forcefully by their correspondents in the Holy Land.
With some degree of reluctance and some uncertainty about the reception
my book would receive, I used maps, text and documents to describe the
situation accurately and to analyze the only possible path to peace:
Israelis and Palestinians living side by side within their own
internationally recognized boundaries. These options are consistent with
key U.N. resolutions supported by the U.S. and Israel, official American
policy since 1967, agreements consummated by Israeli leaders and their
governments in 1978 and 1993 (for which they earned Nobel Peace Prizes),
the Arab League's offer to recognize Israel in 2002 and the
International Quartet's "Roadmap for Peace," which has been accepted by
the PLO and largely rejected by Israel.
The book is devoted to circumstances and events in Palestine and /not/
in Israel, where democracy prevails and citizens live together and are
legally guaranteed equal status.
Although I have spent only a week or so on a book tour so far, it is
already possible to judge public and media reaction. Sales are brisk,
and I have had interesting interviews on TV, including "Larry King
Live," "Hardball," "Meet the Press," "The NewsHour With Jim Lehrer," the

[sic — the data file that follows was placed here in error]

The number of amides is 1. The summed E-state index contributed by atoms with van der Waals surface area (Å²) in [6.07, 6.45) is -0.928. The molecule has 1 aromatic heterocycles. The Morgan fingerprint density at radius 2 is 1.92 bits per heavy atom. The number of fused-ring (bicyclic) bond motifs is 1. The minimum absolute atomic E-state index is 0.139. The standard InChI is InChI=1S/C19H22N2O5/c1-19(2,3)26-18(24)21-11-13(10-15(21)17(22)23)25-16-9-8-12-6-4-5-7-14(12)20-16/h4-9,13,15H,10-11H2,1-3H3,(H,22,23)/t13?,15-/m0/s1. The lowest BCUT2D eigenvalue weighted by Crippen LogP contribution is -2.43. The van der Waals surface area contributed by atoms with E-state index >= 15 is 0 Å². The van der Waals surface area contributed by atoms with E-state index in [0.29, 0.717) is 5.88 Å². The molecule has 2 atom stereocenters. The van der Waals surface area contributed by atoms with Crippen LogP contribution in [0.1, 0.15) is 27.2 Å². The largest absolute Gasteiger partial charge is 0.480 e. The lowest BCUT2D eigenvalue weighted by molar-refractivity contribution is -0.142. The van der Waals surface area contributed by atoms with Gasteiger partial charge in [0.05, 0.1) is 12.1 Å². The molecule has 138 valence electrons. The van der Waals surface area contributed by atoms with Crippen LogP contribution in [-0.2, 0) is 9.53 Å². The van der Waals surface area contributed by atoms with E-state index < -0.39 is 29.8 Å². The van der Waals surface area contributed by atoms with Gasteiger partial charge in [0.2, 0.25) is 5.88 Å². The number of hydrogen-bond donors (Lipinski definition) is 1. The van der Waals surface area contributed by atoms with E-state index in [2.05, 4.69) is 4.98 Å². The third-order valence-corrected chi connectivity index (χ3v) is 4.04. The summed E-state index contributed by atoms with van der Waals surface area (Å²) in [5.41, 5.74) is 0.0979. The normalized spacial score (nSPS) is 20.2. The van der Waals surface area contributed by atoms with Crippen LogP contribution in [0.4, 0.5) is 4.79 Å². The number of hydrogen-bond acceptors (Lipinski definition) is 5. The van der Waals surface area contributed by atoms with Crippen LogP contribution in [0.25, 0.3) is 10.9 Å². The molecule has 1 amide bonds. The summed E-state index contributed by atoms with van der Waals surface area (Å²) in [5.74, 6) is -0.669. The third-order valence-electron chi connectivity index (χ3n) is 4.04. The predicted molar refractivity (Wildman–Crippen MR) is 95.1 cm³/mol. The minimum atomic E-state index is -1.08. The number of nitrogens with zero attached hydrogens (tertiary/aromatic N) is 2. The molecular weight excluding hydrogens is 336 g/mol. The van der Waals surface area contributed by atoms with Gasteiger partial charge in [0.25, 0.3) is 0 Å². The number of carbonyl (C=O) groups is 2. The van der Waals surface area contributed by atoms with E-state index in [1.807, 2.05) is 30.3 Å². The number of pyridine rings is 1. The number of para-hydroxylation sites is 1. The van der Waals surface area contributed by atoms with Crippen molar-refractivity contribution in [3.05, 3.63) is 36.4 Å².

"Charlie Rose" show, C-SPAN and others. But I have seen few news stories
in major newspapers about what I have written.
Book reviews in the mainstream media have been written mostly by
representatives of Jewish organizations who would be unlikely to visit
the occupied territories, and their primary criticism is that the book
is anti-Israel. Two members of Congress have been publicly critical.
Incoming House Speaker Nancy Pelosi for instance, issued a statement
(before the book was published) saying that "he does not speak for the
Democratic Party on Israel." Some reviews posted on Amazon.com call me
"anti-Semitic," and others accuse the book of "lies" and "distortions."
A former Carter Center fellow has taken issue with it, and Alan
Dershowitz called the book's title "indecent."
Out in the real world, however, the response has been overwhelmingly